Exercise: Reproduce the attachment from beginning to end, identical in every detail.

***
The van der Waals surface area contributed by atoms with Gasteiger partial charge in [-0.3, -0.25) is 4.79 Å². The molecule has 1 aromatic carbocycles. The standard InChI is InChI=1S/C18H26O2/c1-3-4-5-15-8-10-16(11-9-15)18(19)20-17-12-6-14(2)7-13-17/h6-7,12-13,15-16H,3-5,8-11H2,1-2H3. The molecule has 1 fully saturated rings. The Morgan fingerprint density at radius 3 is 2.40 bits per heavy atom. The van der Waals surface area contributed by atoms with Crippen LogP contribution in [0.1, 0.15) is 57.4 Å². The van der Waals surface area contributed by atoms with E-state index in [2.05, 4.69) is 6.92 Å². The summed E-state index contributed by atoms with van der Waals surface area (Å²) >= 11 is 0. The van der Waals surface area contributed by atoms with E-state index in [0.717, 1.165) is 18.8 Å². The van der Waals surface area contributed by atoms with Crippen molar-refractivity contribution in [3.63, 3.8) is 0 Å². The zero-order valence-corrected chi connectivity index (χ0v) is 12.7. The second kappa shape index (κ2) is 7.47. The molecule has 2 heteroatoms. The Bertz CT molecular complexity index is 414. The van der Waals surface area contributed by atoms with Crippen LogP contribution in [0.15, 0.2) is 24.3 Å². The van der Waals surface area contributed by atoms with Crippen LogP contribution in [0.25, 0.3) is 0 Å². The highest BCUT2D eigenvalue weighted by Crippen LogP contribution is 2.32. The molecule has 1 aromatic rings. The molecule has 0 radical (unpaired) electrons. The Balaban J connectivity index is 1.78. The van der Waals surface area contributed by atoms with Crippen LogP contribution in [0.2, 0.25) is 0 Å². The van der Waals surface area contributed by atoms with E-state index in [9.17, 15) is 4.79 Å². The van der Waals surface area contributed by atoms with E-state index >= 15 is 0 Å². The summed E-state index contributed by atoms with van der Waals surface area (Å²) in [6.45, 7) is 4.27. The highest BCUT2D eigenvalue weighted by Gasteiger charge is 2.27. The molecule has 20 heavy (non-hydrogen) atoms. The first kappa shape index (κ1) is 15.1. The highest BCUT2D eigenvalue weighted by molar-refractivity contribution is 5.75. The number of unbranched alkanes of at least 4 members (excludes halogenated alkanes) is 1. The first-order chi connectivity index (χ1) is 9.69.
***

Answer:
The van der Waals surface area contributed by atoms with Gasteiger partial charge in [-0.3, -0.25) is 4.79 Å². The molecule has 1 aromatic carbocycles. The standard InChI is InChI=1S/C18H26O2/c1-3-4-5-15-8-10-16(11-9-15)18(19)20-17-12-6-14(2)7-13-17/h6-7,12-13,15-16H,3-5,8-11H2,1-2H3. The molecule has 1 fully saturated rings. The Morgan fingerprint density at radius 3 is 2.40 bits per heavy atom. The van der Waals surface area contributed by atoms with Crippen LogP contribution in [0.1, 0.15) is 57.4 Å². The van der Waals surface area contributed by atoms with E-state index in [2.05, 4.69) is 6.92 Å². The summed E-state index contributed by atoms with van der Waals surface area (Å²) >= 11 is 0. The van der Waals surface area contributed by atoms with E-state index in [0.717, 1.165) is 18.8 Å². The van der Waals surface area contributed by atoms with Crippen molar-refractivity contribution in [3.63, 3.8) is 0 Å². The zero-order valence-corrected chi connectivity index (χ0v) is 12.7. The second kappa shape index (κ2) is 7.47. The molecule has 2 heteroatoms. The Bertz CT molecular complexity index is 414. The van der Waals surface area contributed by atoms with Crippen LogP contribution in [0.15, 0.2) is 24.3 Å². The van der Waals surface area contributed by atoms with Crippen LogP contribution in [0.25, 0.3) is 0 Å². The highest BCUT2D eigenvalue weighted by Crippen LogP contribution is 2.32. The molecule has 1 aromatic rings. The molecule has 0 radical (unpaired) electrons. The Balaban J connectivity index is 1.78. The van der Waals surface area contributed by atoms with Crippen LogP contribution in [0.2, 0.25) is 0 Å². The van der Waals surface area contributed by atoms with E-state index in [9.17, 15) is 4.79 Å². The van der Waals surface area contributed by atoms with E-state index >= 15 is 0 Å². The summed E-state index contributed by atoms with van der Waals surface area (Å²) in [6.45, 7) is 4.27. The highest BCUT2D eigenvalue weighted by Gasteiger charge is 2.27. The molecule has 20 heavy (non-hydrogen) atoms. The first kappa shape index (κ1) is 15.1. The highest BCUT2D eigenvalue weighted by molar-refractivity contribution is 5.75. The number of unbranched alkanes of at least 4 members (excludes halogenated alkanes) is 1. The first-order chi connectivity index (χ1) is 9.69.